• Gunter, C. B. (1988). A review of the book It couldn’t just happen. Fundamentalist Journal, 7, 51.
  • Hinson, E. Glenn. (1988). A review of the book A practical theology of spirituality. Review and Expositor, 85, 573.
  • Lamport, M. A. (1988). A review of the book Youth ministry: It’s renewal in the church (rev. ed.). Youthworker, 4, 72,73.
  • Meadors, Gary T. (1988) A review of the book A practical theology of spirituality. Grace Theological Journal, 9, 159-60.
  • Sibley, Larry. (1988) A review of the book A practical theology of spirituality. Christianity Today, 32, (Feb, 19), 37.
  • Blomberg, Craig L. (1987). A review of the book expository dictionary of Bible words. Journal of the Evangelical Theological Society, 30, 228-31.Case, Stephen W. (1987). A review of the book Youth ministry. Andrew’s University Seminary Studies, 25, 314-15.
  • Craig, Kenneth M. (1987). A review of the book Expository dictionary of Bible words, Catholic Biblical Quarterly, 49, 320-21.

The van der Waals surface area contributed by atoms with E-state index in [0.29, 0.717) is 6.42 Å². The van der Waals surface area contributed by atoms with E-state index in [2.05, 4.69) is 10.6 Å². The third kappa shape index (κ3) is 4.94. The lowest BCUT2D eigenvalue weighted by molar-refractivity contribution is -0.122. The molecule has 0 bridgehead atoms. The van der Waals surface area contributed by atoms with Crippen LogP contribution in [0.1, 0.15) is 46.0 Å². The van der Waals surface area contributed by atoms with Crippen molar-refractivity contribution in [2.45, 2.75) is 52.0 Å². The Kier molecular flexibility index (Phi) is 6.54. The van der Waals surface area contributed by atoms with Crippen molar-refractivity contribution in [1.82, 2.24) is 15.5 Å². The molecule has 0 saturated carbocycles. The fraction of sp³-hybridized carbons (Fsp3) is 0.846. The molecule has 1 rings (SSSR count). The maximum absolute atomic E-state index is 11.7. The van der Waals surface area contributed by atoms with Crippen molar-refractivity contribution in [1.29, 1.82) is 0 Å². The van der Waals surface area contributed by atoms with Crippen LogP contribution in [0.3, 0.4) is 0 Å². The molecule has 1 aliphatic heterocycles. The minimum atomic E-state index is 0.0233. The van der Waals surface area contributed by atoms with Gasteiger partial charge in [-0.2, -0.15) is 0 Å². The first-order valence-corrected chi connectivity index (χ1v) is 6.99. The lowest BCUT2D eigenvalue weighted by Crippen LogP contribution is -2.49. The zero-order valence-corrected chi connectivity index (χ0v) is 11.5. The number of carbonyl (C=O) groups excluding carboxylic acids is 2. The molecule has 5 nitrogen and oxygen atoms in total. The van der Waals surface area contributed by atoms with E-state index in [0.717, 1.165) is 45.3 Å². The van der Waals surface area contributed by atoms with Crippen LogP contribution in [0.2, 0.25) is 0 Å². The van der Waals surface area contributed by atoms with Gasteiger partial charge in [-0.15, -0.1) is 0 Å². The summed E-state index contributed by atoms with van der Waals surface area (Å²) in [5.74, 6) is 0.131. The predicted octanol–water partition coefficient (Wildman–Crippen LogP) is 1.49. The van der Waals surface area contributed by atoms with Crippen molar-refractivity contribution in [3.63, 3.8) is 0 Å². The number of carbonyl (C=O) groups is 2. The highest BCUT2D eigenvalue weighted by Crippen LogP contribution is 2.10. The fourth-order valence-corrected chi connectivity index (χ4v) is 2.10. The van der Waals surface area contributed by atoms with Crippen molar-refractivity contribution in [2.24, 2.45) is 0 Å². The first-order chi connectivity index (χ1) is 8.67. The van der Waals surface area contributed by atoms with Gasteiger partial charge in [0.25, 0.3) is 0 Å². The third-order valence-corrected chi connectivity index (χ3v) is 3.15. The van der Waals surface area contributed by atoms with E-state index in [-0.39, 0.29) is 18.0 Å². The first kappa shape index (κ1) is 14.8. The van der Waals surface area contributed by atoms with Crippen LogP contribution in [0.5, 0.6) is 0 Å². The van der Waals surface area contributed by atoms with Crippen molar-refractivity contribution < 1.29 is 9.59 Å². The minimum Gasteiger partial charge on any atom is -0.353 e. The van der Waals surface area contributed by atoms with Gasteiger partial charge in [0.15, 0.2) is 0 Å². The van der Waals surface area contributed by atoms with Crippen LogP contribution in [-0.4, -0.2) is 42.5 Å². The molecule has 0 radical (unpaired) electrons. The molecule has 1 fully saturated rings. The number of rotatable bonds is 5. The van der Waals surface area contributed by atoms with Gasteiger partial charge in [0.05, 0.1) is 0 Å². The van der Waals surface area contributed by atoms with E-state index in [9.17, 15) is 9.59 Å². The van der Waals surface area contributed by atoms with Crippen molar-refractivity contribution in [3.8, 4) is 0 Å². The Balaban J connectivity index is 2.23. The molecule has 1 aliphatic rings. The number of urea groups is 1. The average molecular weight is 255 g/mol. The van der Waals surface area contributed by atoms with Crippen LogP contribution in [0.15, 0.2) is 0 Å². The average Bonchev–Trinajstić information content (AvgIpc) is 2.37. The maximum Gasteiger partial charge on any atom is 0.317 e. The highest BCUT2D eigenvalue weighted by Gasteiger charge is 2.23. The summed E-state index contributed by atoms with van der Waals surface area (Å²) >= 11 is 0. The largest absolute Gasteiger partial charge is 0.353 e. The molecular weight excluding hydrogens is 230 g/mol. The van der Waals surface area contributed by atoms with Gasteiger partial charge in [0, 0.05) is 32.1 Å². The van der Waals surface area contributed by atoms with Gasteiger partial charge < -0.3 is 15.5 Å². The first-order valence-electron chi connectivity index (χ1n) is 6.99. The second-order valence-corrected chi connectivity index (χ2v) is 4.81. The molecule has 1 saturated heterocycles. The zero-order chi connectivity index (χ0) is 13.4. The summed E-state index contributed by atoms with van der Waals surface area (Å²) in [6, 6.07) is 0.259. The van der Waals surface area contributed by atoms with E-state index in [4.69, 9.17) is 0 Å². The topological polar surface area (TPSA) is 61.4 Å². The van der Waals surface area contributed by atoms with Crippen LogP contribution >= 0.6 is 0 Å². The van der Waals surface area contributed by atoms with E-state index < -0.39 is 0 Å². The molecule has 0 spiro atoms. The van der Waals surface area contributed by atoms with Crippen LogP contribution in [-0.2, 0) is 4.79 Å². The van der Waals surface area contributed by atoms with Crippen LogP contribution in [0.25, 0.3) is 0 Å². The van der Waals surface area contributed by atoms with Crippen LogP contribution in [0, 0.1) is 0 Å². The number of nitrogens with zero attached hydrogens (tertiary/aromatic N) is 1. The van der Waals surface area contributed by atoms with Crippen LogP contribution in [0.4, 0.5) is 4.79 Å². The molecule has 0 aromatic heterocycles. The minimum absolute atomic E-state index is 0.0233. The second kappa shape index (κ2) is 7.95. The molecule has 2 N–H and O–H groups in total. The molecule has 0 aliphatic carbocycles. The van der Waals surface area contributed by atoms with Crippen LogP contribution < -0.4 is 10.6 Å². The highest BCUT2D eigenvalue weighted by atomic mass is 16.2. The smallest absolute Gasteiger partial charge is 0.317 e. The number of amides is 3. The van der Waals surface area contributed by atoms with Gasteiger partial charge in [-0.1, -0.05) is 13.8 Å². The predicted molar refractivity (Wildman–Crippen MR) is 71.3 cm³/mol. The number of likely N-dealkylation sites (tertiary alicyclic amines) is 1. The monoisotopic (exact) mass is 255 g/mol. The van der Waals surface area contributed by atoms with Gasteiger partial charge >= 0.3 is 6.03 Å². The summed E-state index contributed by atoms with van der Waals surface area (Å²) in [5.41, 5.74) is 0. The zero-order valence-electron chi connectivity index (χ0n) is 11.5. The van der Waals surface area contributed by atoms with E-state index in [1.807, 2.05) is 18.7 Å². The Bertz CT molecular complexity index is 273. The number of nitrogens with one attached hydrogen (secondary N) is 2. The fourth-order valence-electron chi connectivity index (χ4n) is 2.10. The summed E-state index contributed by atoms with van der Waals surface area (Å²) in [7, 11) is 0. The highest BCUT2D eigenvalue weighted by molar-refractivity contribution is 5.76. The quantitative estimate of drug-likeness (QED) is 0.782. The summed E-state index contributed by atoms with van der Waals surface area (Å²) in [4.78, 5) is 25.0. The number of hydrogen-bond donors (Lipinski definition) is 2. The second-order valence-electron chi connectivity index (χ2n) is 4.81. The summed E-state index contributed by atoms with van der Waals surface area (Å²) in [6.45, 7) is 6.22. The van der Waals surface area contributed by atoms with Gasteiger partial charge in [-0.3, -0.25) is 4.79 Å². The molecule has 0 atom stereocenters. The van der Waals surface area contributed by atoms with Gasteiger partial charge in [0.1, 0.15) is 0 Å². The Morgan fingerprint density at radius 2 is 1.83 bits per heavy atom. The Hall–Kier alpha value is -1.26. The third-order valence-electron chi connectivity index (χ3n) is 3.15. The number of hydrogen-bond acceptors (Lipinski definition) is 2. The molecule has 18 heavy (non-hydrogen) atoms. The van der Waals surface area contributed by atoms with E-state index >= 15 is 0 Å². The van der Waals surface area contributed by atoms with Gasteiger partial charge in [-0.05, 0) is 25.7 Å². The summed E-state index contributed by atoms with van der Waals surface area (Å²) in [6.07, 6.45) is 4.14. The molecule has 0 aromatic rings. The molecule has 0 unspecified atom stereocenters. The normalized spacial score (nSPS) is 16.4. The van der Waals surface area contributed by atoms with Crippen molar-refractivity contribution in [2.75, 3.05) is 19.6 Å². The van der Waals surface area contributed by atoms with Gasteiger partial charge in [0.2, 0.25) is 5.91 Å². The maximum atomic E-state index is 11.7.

• Jones, T. K. (1987). A review of the book Personal ministry handbook. Leadership, 8, 124-5.
  • Lamport, Mark A. (1987). A review of the book Youth ministry. Christian Scholar’s Review, 16, 421-22.
  • Richardson, Brian C. (1987). A review of the book Youth ministry. Christian Education Journal, 7, 92-3.
  • Wieland, Randy. (1987). A review of the book Youth ministry. Reformed Review, 40, 267-68.
  • Williamson, H. G. M. (1987) A review of the book Expository dictionary of Bible words. Vetus Testamentum, 37, 497.
  • Burns, John A. (1986). A review of the book Expository dictionary of Bible words. Criswell Theological Review, 1, 171-72.
  • Bush, L. Russ. (1986). A review of the book Expository dictionary of Bible words. Southwestern Journal of Theology, 28, 59.